Arthritis in Children

Hello everybody, I'm back. Yes, it's been awhile since I spoke to you all through cyberspace. But, I'm back now, so let's dive right back in.

Recently I had a conversation with a colleague about arthritis in children. I get lots of questions all the time, but this particular conversation coincided with questions from you, our viewers on FOX News and listeners on FOX News Radio. So I went back to that colleague, Dr. Yukiko Kimura, of Hackensack University Medical Center, and asked her to answer some of your questions.

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Dr. Manny: How common is chronic arthritis in children?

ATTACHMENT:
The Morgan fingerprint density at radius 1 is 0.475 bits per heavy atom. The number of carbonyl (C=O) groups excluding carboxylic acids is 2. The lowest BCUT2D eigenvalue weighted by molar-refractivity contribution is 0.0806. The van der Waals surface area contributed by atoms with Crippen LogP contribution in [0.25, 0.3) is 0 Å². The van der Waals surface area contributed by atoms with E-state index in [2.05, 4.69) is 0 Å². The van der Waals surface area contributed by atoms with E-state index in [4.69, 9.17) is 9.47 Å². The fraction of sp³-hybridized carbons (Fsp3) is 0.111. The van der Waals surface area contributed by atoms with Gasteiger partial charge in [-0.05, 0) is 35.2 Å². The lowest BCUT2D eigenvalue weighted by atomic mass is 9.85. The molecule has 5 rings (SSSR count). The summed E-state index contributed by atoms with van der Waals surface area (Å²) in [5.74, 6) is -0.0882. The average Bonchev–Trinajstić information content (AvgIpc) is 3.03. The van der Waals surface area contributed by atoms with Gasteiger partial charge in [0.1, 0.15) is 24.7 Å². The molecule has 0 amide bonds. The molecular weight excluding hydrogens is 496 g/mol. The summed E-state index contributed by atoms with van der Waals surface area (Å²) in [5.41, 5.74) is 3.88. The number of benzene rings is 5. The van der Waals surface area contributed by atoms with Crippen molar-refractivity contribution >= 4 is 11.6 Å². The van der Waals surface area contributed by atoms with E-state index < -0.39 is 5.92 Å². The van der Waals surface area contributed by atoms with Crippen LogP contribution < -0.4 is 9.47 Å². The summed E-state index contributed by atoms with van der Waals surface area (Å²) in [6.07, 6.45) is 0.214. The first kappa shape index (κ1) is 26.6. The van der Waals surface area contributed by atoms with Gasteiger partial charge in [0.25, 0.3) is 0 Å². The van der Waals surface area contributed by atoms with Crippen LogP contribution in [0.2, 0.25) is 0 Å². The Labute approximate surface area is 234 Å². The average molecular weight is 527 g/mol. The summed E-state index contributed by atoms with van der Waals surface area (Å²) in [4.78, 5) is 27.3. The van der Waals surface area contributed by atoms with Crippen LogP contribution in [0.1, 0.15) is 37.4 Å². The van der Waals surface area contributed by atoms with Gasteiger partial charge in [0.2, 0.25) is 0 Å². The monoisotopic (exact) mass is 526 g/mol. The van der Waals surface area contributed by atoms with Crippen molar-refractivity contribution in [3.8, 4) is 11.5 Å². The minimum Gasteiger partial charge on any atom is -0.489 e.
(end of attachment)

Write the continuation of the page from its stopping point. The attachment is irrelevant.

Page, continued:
Dr. Yukiko Kimura: Arthritis in children is the third most common chronic diseases in childhood, affecting one to four children in every 1,000. More than 300,000 children in the U.S. have arthritis, making it more common than cystic fibrosis, sickle cell anemia, and muscular dystrophy combined. Arthritis can affect children as young as several months of age. In fact, one of the most common types of arthritis in children can start at about one to two years of age.

There are over 100 different causes of arthritis in children, and many types of juvenile rheumatoid arthritis (the most common name for chronic arthritis in children). Some forms cause arthritis in only a few joints, whereas others can cause arthritis in almost every joint in the body (and may seem similar to rheumatoid arthritis in adults). Still others can cause high fevers, rashes, and inflammation in parts of the body other than the joints.

Dr. Manny: What are the some of the symptoms?